That may seem like a lot, but it’s really all a simple process once you’ve done it once. The filling process sounds are faint enough that you have to pay attention to notice them. You shouldn’t remove the Stick while it’s filling, although I didn’t notice any leaks when I did it.
The important usage note that I must reiterate is to not overfill the pod past the max line. It takes about 2 or 3 refilling cycles to fill up to max, but I recommend stopping shy. There’s no need to take it to the max since more liquid can be added with the press of a button.
The pods don’t hold much liquid, and the Stick doesn’t have much battery life, so I recommend keeping it close to the Hub. A good place for it is to remain inside the Hub when not in use.
This is where the proverbial rubber meets the road. For all the ingenuity of the COSS, the vape performance is only slightly above average. The pods generate a warm and tight MTL draw with a nice throat hit (if you use high nic), but they’re not particularly noteworthy in terms of flavor performance or longevity. They’re decent at best. I’ve been able to run about 10 mL through each pod before the flavor diminishes and starts tasting off.
As for the performance of the device’s functions, I think it’s solid. The refilling from the Capsule isn’t super-fast, but the convenience factor makes up for it. It’s only 60 seconds. It’s hard to quibble with an electronically activated, self-contained refilling hub that only takes a minute. Not as fast as squonking, but light years ahead from a tech perspective.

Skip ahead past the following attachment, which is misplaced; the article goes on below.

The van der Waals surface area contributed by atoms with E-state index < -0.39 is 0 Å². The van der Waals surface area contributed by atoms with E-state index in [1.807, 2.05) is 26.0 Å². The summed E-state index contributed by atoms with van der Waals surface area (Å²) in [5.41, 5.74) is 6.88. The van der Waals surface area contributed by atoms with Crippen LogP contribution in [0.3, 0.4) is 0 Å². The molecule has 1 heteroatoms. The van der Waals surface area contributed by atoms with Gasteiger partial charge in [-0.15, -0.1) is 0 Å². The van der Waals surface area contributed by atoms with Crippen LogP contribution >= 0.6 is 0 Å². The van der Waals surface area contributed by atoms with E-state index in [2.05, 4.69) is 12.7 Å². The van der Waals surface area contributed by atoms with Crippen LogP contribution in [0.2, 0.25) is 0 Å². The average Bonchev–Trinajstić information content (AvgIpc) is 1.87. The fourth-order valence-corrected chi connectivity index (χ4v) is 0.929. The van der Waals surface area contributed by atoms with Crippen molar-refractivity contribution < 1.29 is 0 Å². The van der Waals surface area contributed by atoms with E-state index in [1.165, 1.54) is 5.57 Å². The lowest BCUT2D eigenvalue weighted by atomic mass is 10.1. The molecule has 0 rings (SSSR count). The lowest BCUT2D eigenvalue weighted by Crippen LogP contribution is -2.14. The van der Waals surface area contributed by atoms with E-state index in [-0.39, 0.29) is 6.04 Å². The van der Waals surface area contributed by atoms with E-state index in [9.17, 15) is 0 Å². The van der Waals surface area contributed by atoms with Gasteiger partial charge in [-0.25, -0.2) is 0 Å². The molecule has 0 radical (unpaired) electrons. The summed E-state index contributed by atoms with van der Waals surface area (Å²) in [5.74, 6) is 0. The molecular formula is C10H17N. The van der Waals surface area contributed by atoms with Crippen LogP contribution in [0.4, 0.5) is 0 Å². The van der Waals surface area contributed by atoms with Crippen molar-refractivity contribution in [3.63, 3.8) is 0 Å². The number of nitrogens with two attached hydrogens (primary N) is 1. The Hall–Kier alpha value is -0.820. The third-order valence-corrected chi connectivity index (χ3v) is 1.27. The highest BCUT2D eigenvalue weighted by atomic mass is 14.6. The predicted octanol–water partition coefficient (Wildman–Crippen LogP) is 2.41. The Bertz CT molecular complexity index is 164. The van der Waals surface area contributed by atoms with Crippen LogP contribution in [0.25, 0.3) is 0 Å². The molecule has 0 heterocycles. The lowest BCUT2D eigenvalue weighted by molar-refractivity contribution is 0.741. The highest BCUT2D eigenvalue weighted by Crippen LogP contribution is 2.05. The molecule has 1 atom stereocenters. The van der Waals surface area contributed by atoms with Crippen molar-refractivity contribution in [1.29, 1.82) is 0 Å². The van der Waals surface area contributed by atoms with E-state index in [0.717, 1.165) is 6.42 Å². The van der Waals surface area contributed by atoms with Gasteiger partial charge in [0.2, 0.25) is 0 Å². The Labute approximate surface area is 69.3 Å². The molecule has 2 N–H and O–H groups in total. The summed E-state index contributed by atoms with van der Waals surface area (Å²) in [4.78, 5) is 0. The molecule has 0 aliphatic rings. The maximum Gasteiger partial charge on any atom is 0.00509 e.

While I do regard the COSS as having a solid performance across the board, I do wish for better performance from the pods, and I foresee some issues with users overfilling the device.
For it to be as advanced as it is, I wish there was a sensor that prevented overfilling. If it’s overfilled, the pod will probably be ruined (since there’s no way to remove the juice), and liquid is going to get into the Stick’s pod housing and inside the chute of the Hub. I don’t think that would break the device, but it would definitely interfere with its intent of being simple and mess-free.